For Andover’s Isaac Heitmann, running is a true passion, a sanctuary from an increasingly complicated world.
“Long distance running does a lot to clear my head,” said the Phillips Academy junior. “The constant breathing, combined with a shift in mental focus often takes my mind away from the challenges I’m facing.”
For his mother, Chiuying Lu, growing up in Taiwan, running — and just anything athletic — was something she did her best to avoid.
“I was terrible at sports growing up,” said Lu. “I couldn’t jump high or run fast. In gym class, I always kicked over the hurdles. Now, nothing is better than sharing your passion with your child.”
Together, the mother and son delivered a gold medal effort earlier this month.
The duo — running under their nickname the “Silly Salamanders” — won the 2020 CMC Manchester (N.H.) City Half Marathon two-person co-ed relay with a combined time of 1:42:25.8 on Nov. 8.
The Manchester Marathon was one of the few marathons to be run in person, not virtually.
“There definitely was some worry about contracting the coronavirus, since so many people were participating in the actual race,” said Heitmann. “But the race organizers did a terrific job. We heard that the race would have a lot of elite runners participating, so the win was definitely an unexpected victory.”
Lu was quick to credit her son for the win.
“Running the second leg with excellent efforts and speed (6:55 per mile for 8.3 miles), Isaac made our winning possible. I’m a proud mom!” she said.
ROUTES TO RUNNING
Growing up on an island off the coast of Taiwan, sports were rarely a part of Lu’s life.
“I never had a chance to learn to swim until very recently because my island was once a war zone,” she said. “There were land mines buried on the beaches to prevent any foreign army’s invasion.”
As an adult, Lu became a reporter for various media outlets in Taiwan, a career that led her to America.
“I came to Boston to pursue my graduate degree at Emerson College in my late 20s,” she said. “During the first month of the first semester, I met my husband Chris and my whole life changed.”
After welcoming Isaac, chasing after her young child led Lu into running.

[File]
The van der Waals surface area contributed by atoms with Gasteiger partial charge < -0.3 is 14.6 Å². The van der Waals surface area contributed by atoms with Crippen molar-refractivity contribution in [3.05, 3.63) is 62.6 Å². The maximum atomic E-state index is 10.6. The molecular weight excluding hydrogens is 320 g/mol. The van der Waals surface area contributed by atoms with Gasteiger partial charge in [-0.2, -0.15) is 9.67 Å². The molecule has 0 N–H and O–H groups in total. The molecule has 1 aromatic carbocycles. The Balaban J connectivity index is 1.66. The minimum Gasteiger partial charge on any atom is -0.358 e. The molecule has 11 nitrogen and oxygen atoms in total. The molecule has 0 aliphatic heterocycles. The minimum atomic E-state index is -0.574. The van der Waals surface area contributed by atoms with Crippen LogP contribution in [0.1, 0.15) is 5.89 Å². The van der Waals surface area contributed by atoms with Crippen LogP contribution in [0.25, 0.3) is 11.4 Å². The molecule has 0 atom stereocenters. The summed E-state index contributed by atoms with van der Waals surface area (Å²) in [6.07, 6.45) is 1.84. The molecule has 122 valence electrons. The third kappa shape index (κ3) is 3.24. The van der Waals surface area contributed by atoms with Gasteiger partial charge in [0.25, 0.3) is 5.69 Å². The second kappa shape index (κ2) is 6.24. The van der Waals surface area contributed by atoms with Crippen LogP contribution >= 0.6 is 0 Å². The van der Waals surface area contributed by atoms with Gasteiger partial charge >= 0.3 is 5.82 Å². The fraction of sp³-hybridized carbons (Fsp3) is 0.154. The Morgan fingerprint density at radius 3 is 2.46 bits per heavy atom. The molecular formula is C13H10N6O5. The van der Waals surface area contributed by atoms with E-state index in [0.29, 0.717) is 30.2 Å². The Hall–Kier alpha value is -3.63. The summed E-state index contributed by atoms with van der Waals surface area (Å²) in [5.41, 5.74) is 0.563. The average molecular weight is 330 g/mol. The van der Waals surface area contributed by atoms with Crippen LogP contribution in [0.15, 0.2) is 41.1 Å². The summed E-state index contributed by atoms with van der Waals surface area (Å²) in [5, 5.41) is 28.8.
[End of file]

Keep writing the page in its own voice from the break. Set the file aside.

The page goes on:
“About seven years ago, during walks around Lake Quannapowitt (in Wakefield), my husband and I decided to pick up our pace to catch up to Isaac on his bike,” she remembered. “The first couple of months I was awfully slow and had to walk most of the time. Eventually I was able to finish running the whole lake. A few months later, I ran a 10K race at Ipswich.”
Lu’s newfound love sparked the same passion in her son.
“I’ve been running ever since sixth grade, and my mom was the one who inspired all of it,” said Heitmann, who runs track and cross country at Phillips Academy. “I remember I was sedentary as a kid, before my mom inspired me.”
VICTORY IN MANCHESTER
Both mother and son thought long and hard before deciding to run in Manchester.
“We took a long time to evaluate and decide if we wanted to participate,” said Lu. “Most of my family and friends still live in Taiwan, which had one of the fastest and most effective responses to COVID-19 in the entire world. I’ve learned how important masks and distancing are. We strongly felt that (Manchester) would be safe.”
The win, however, became a very pleasant surprise.
“I pretty much had no idea we could win, and I don’t think mom did either,” said Heitmann, who ran the second leg. “That was probably the reason why taking first place was so exciting. It definitely means a lot that we did this together.”
The time of 1:42.25.8 for the “Salamanders” was well ahead of No. 2 (1:45.07.6).
“The relay was the first time Isaac and I have ever won a race together so I was jumping up and down screaming,” said Lu. “It means so much to me to run with my son, and the opportunity to run as a team was one of the best experiences I’ve ever had.”
Isaac Heitmann was off to a strong start to his career at Phillips Academy, prior to COVID-19 shutting down sports.
As a sophomore in indoor track, he ran a 2:58.59 in the 1,000, a 5:04.46 in the mile and a 4:55.81 in the 1,500. In cross country, he ran a 18:34 for ninth at the 2019 NEPSAC Division 1 championship.
The family moved from Lynnfield to Andover during his sophomore year to be closer to Phillips.